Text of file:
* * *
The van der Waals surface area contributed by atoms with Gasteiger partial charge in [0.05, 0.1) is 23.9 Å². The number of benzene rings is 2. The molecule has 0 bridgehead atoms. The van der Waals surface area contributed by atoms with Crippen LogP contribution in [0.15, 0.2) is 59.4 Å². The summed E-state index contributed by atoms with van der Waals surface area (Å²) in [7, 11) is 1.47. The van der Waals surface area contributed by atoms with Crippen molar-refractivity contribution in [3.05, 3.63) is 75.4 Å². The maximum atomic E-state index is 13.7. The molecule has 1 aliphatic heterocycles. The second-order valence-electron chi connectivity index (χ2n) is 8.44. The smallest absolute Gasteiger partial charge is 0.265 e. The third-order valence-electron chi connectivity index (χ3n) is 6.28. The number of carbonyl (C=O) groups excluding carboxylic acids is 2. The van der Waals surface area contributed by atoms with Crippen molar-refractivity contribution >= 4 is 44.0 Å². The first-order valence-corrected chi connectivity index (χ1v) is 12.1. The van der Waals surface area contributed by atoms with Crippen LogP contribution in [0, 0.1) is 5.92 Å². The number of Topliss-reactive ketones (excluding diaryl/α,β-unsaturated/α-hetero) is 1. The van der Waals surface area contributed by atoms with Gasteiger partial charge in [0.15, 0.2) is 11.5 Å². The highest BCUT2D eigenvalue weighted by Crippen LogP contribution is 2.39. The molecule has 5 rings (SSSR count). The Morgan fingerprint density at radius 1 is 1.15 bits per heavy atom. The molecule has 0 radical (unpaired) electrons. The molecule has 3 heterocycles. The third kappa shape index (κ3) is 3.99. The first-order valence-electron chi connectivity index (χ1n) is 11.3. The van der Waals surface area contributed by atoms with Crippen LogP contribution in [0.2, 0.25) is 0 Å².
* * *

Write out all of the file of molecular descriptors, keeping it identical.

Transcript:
The van der Waals surface area contributed by atoms with Gasteiger partial charge in [0.05, 0.1) is 23.9 Å². The number of benzene rings is 2. The molecule has 0 bridgehead atoms. The van der Waals surface area contributed by atoms with Crippen LogP contribution in [0.15, 0.2) is 59.4 Å². The summed E-state index contributed by atoms with van der Waals surface area (Å²) in [7, 11) is 1.47. The van der Waals surface area contributed by atoms with Crippen molar-refractivity contribution in [3.05, 3.63) is 75.4 Å². The maximum atomic E-state index is 13.7. The molecule has 1 aliphatic heterocycles. The second-order valence-electron chi connectivity index (χ2n) is 8.44. The smallest absolute Gasteiger partial charge is 0.265 e. The third-order valence-electron chi connectivity index (χ3n) is 6.28. The number of carbonyl (C=O) groups excluding carboxylic acids is 2. The van der Waals surface area contributed by atoms with Crippen molar-refractivity contribution >= 4 is 44.0 Å². The first-order valence-corrected chi connectivity index (χ1v) is 12.1. The van der Waals surface area contributed by atoms with Crippen LogP contribution in [0, 0.1) is 5.92 Å². The number of Topliss-reactive ketones (excluding diaryl/α,β-unsaturated/α-hetero) is 1. The van der Waals surface area contributed by atoms with Gasteiger partial charge in [0.15, 0.2) is 11.5 Å². The highest BCUT2D eigenvalue weighted by Crippen LogP contribution is 2.39. The molecule has 5 rings (SSSR count). The Morgan fingerprint density at radius 1 is 1.15 bits per heavy atom. The molecule has 0 radical (unpaired) electrons. The molecule has 3 heterocycles. The third kappa shape index (κ3) is 3.99. The first-order valence-electron chi connectivity index (χ1n) is 11.3. The van der Waals surface area contributed by atoms with Crippen LogP contribution in [0.2, 0.25) is 0 Å².